Published on January 14th, 2008 | by mariasurmamanka2
How a Billionaire Candy Man Fights Energy Companies
In many western states, landowners don’t necessarily own the minerals beneath their own property. This allows energies companies, in some cases, to drop in and drill. That doesn’t sit well with one wealthy Montana resident.
Forrest E. Mars, Jr. is the billionaire owner of the Mars Candy Company, the wonderful people who bring us treats like Snickers and M&Ms. He’s been a relatively secretive and private individual, but his sprawling Montana ranch – called Diamond Cross – also happens to sit near some of the largest natural gas and coal deposits in the country, including on the northern end of the Powder River Basin. So Mars and his $14 billion are joining ranchers and groups like the Northern Plains Resource Council to file a lawsuit to stop the companies’ operations.
Pinnacle Gas Resources is one of the energy companies that holds a lease on Mars’ land predating his ownership. Last week a judge ruled that Pinnacle could start drilling on Diamond Cross for coal-bed methane, a type of natural gas found in lodged in coal seams.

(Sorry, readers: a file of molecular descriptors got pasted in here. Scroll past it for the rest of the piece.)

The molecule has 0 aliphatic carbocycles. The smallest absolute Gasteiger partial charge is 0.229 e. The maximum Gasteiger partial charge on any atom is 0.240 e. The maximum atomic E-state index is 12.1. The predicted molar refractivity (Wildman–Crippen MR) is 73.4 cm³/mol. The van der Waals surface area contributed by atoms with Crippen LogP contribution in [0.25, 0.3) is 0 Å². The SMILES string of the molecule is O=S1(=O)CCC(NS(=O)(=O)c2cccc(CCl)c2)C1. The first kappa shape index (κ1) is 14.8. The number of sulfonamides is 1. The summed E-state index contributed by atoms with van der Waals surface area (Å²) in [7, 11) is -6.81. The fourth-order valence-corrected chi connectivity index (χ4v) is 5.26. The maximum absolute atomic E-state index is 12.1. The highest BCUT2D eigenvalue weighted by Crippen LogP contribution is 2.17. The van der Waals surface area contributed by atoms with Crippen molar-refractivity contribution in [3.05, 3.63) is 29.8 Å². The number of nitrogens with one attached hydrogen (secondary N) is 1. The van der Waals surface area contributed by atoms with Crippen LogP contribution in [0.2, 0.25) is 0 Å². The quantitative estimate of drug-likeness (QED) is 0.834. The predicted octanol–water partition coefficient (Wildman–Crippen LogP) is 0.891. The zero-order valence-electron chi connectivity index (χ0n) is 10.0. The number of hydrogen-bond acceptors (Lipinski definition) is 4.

A Diamond Cross attorney explained that Mars is specifically concerned about the huge amounts of water that fossil fuel mining uses and about a proposal for a new rail line to transport the fuel. Ranchers depend on the water reserves to water their fields and livestock. While energy companies capture the water and hold it in stock ponds for locals to use, it is often lost as runoff.
If the lawsuit is won, an administrator for the Montana Board of Oil and Gas Conversation said it would be “a significant change in the interpretation of state law that says [energy companies] do have access.”
As Stacy Feldman points out on the SolveClimate blog, whether Mars is an environmentalist or a NIMBY (Not in My Backyard) activist doesn’t necessarily matter. This guy’s got the resources needed to take the big coal and gas companies head-on and may even have a shot at winning.
Pinnacle Gas is a publicly traded company and its stock is worth about 1 percent of Mars’ personal fortune. If all else fails, he could always buy it.